The Tax Cuts and Jobs Act (H.R. 1) was introduced in the House of Representatives last week. This is the first major tax law overhaul since the 1986 Tax Act, which took approximately four years of bipartisan Congressional activity to achieve. The president and Congress have stated the goal of having this massive legislation passed in the next few weeks. Even while the precise provisions of the bill remain in flux, and the Senate has not yet introduced its tax cut bill, the potential danger to our social safety net is clear.
The tax cuts in the bill set up a two-step process required by law: 1) cut taxes according to the allowance of the Budget Resolution recently passed, adding no more than $1.5 trillion to the federal debt over the next decade; and 2) use the higher debt — created by the tax cuts — to argue next year that large cuts to programs such as Medicare, Medicaid, and Social Security are necessary. Therefore, this tax cut could create additional future pressure to make Medicare and Medicaid beneficiaries pay for newly created debt.
Here are some highlights of the tax cut bill for individuals and families:
Tax brackets. The bill would collapse seven tax brackets into four: 12 percent, 25 percent, 35 percent and 39.6 percent.
- The existing top rate of 39.6 percent would remain unchanged but the income threshold would be kicked up to $1 million for joint filers — more than double the threshold for 2018. For individual filers, the threshold would rise to $500,000 from $426,700 in 2018.
- The existing 35 percent bracket, which for 2018 will start at about $425,000 for married couples, would now kick in at $260,000; for individuals, the 35 percent bracket would start at $200,000 for individuals, also down from nearly $425,000.
- The 25 percent bracket would start at $90,000 (couples) and $45,000 (individuals), up from $77,400 and $38,700 respectively.
- The 12 percent bracket would apply above the new standard deduction thresholds, which would rise from $6,350 to $12,000 for individuals and from $12,700 to $24,000 for joint filers.
- Bracket thresholds would be indexed for inflation annually, but at a slower rate.
Consolidated family credit. The measure would create a new Family Credit, including an expanded Child Tax Credit — the benefit increases from $1,000 per child to $1,600 — and a new $300 nonrefundable credit per parent and non-child dependent, which expires in 2023. The combined credit amounts would phase out at household incomes up to $230,000, up from $110,000, and $115,000 for single filers, up from $75,000.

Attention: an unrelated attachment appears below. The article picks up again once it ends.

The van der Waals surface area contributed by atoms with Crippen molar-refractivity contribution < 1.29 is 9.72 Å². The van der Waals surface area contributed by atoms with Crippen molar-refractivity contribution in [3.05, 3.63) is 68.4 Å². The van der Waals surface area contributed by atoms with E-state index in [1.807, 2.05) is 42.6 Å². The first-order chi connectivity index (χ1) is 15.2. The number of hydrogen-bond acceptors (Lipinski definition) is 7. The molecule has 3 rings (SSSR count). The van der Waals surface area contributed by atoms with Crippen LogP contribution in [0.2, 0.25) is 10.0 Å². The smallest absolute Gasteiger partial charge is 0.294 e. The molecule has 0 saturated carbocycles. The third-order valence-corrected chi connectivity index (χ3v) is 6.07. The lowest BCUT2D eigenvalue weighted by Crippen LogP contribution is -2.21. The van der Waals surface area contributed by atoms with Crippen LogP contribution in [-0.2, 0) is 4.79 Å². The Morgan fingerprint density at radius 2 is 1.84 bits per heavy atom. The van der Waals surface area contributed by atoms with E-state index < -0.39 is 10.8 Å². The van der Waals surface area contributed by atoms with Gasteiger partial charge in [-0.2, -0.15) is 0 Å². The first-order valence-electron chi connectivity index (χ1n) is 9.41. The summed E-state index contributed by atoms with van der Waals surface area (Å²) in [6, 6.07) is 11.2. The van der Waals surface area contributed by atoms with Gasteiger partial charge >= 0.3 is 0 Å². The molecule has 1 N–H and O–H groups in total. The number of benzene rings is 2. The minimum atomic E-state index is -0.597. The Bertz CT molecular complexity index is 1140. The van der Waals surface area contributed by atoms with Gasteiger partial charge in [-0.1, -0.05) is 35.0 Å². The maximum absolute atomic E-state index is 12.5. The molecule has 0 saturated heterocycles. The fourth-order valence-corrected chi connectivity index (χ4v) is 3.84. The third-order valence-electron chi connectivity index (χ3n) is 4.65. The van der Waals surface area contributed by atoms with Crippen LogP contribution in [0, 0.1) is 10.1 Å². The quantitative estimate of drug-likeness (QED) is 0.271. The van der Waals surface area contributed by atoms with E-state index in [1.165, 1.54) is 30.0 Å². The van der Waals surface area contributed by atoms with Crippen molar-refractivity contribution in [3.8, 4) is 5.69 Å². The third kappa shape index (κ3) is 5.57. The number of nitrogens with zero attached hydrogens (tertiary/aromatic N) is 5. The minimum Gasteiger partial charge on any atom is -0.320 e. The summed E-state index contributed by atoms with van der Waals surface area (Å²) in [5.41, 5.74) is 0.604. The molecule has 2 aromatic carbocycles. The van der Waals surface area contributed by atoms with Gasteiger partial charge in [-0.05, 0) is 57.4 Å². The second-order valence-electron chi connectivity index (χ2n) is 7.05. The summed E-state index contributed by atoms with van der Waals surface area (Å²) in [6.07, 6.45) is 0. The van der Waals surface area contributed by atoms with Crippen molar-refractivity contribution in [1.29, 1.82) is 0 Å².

Personal exemptions – currently $4,050 per taxpayer and dependent – would be repealed.
Education tax credits would be consolidated into a unified American Opportunity Tax Credit; deductions for student loan interest, tuition and related expenses and other education deductions would be repealed.
Mortgage interest deduction for newly purchased homes after Nov. 2 would be available on up to $500,000 in mortgage debt, down from $1 million in current law. Deduction for interest paid on home equity debt of up to $100,000 would also be repealed for new debt incurred. Refinancing debt incurred after Nov. 2 also would be limited to $500,000 and deductions for second homes would be disallowed.
“SALT” deductions. State and local income and sales tax deductions would be eliminated, and property tax deductions capped at $10,000 per year.
Capital gains tax on home sales. Capital gains tax exclusion on sale of primary residence, which exempts up to $500,000 in profits for married couples ($250,000 for individuals), would be eligible for use once every five years, up from every two years in current law. It phases out by one dollar for each dollar of adjusted gross income above $500,000 for married couples ($250,000 for individuals). A homeowner must have lived in the residence for five out of the previous eight years to benefit, up from two out of the last five years in current law.
Charitable deductions would be reserved, but with changes including repeal of special rule allowing 80 percent of the value of donated tickets for athletic events.
Eliminates miscellaneous deductions, including for gambling losses, alimony payments, medical expenses, tax preparation fees, and moving expenses.
Retirement savings. Existing retirement savings incentives, such as pre-tax 401(k) contribution limits, would be maintained. The ability to re-characterize Roth IRA conversions to avoid the tax hit would be repealed.
Alternative Minimum Tax would be repealed.
Estate tax would be eliminated after six years, but the existing $5.6 million exemption (adjusted annually for inflation) per spouse is doubled immediately with the current 40 percent rate of tax unchanged through 2022. Gift tax parameters would not change but tax rate would be reduced to 35 percent.
Treatment of capital gains/dividends. No change is proposed to preferential treatment of long-term capital gains and qualified dividends, currently subject to a top rate of 23.8 percent for households earning more than $250,000 and individuals making more than $200,000.
We will continue to follow the tax reform efforts and inform our readers of the likely effects on families, older adults and persons with disabilities. For more questions and concerns on tax reform, contact us today!